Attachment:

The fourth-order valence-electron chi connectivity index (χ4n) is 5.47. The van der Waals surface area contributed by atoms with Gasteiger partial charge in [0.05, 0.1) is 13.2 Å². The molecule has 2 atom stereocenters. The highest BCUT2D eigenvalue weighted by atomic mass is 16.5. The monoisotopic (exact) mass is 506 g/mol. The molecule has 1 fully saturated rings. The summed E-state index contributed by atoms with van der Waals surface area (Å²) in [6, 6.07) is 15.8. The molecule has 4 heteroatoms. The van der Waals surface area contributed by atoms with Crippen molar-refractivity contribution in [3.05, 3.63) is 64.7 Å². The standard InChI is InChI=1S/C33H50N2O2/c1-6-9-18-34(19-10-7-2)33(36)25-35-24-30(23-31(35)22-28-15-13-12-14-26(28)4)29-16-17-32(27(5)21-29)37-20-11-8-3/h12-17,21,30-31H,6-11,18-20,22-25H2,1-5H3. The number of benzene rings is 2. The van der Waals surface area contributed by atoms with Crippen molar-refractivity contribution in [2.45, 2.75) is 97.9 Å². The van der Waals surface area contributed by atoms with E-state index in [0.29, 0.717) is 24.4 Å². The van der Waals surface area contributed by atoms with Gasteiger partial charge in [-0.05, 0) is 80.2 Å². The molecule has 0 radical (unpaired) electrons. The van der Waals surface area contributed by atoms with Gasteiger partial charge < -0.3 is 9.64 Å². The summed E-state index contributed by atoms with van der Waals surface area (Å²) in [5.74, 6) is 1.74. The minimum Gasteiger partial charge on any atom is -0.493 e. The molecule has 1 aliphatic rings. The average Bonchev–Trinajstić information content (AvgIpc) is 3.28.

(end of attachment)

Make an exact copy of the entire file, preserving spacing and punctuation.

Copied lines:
The fourth-order valence-electron chi connectivity index (χ4n) is 5.47. The van der Waals surface area contributed by atoms with Gasteiger partial charge in [0.05, 0.1) is 13.2 Å². The molecule has 2 atom stereocenters. The highest BCUT2D eigenvalue weighted by atomic mass is 16.5. The monoisotopic (exact) mass is 506 g/mol. The molecule has 1 fully saturated rings. The summed E-state index contributed by atoms with van der Waals surface area (Å²) in [6, 6.07) is 15.8. The molecule has 4 heteroatoms. The van der Waals surface area contributed by atoms with Crippen molar-refractivity contribution in [3.05, 3.63) is 64.7 Å². The standard InChI is InChI=1S/C33H50N2O2/c1-6-9-18-34(19-10-7-2)33(36)25-35-24-30(23-31(35)22-28-15-13-12-14-26(28)4)29-16-17-32(27(5)21-29)37-20-11-8-3/h12-17,21,30-31H,6-11,18-20,22-25H2,1-5H3. The number of benzene rings is 2. The van der Waals surface area contributed by atoms with Crippen molar-refractivity contribution in [2.45, 2.75) is 97.9 Å². The van der Waals surface area contributed by atoms with E-state index in [0.29, 0.717) is 24.4 Å². The van der Waals surface area contributed by atoms with Gasteiger partial charge in [-0.05, 0) is 80.2 Å². The molecule has 0 radical (unpaired) electrons. The van der Waals surface area contributed by atoms with Gasteiger partial charge < -0.3 is 9.64 Å². The summed E-state index contributed by atoms with van der Waals surface area (Å²) in [5.74, 6) is 1.74. The minimum Gasteiger partial charge on any atom is -0.493 e. The molecule has 1 aliphatic rings. The average Bonchev–Trinajstić information content (AvgIpc) is 3.28.